MIAMI (CBS4) – Fifty years ago this Sunday, a group of 1,400 Cuban exiles, trained by the U.S. Central Intelligence Agency, launched the Bay of Pigs invasion.

The botched mission has been a black eye on the history of both Presidents Dwight D. Eisenhower and John F. Kennedy and served to strengthen the resolve of Cuban dictator Fidel Castro.

The plan sought to use the CIA to train the exiles to help overthrow Castro’s communist government. At the time, there was a strong fear of the Soviet Union.

The domino theory, which stated that once countries began to fall to communists, it might start a mass worldwide communist revolution also helped steer the U.S. towards supporting the Bay of Pigs invasion.

The training camps were setup in Guatemala and the leader of the group would be Jose Miro Cardona. If the invasion had succeeded, Cardona was set to take over the provisional presidency of Cuba, according to the JFK Library.

But, the mission’s secrecy was blown early on and the landing point became problematic due to the swampy area and the distance from any refuge if the invasion failed.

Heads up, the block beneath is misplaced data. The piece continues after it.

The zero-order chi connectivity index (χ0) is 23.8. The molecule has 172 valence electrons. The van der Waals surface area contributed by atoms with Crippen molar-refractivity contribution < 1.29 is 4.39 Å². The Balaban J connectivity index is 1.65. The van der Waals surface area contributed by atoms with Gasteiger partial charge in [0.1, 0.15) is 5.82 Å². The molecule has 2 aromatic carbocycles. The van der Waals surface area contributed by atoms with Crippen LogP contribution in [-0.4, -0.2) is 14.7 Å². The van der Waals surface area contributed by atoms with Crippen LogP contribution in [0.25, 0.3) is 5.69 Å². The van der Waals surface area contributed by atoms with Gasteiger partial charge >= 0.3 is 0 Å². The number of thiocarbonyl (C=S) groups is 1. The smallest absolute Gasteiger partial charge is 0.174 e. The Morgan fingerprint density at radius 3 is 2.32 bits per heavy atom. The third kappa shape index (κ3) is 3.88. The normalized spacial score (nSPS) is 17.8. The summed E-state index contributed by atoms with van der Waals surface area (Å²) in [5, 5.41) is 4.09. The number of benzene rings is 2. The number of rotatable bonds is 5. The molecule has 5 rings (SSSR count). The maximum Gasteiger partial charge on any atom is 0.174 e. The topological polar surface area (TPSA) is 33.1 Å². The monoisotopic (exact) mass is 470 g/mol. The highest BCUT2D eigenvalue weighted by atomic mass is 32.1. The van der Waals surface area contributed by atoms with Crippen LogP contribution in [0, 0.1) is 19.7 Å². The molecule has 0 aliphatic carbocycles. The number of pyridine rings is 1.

The plan was to launch two air strikes against Cuba then let the 1,400 person force would invade and launch their attack. But, problems early on saw the U.S. launch only one air strike and the invasion quickly began to fall apart.

The attack failed miserably and left around 1100 members of the invading force in Cuban prisons.

The botched invasion further soured Cuban/American relations. It also gave the Soviet Union the opportunity to place missiles in Cuba that were targeted at the United States. This would give birth to the Cuban Missile Crisis, which was the closest the world ever came to an all-out nuclear war.

In fact, some of the very exiles who were imprisoned after the Bay of Pigs invasion would end up helping build the sites for the Soviet missiles that sparked the missile crisis.

The invading forces were eventually released in an exchange of money and medicine. The group was welcomed back to the United States and offered military commissions by President Kennedy.

After the Bay of Pigs, the CIA tried to hatch more plots to overthrow Castro that included poisoning his cigar, among other implausible ideas. Other plans were under in place under a Kennedy administration plan called “Operation Mongoose.”

Castro wound up having the last laugh though as the embargo that has been placed on Cuba for decades has done little to weaken his family’s power over the Cuban government.

No other attack of that magnitude was ever launched against Castro after the April 1961 Bay of Pigs fiasco.


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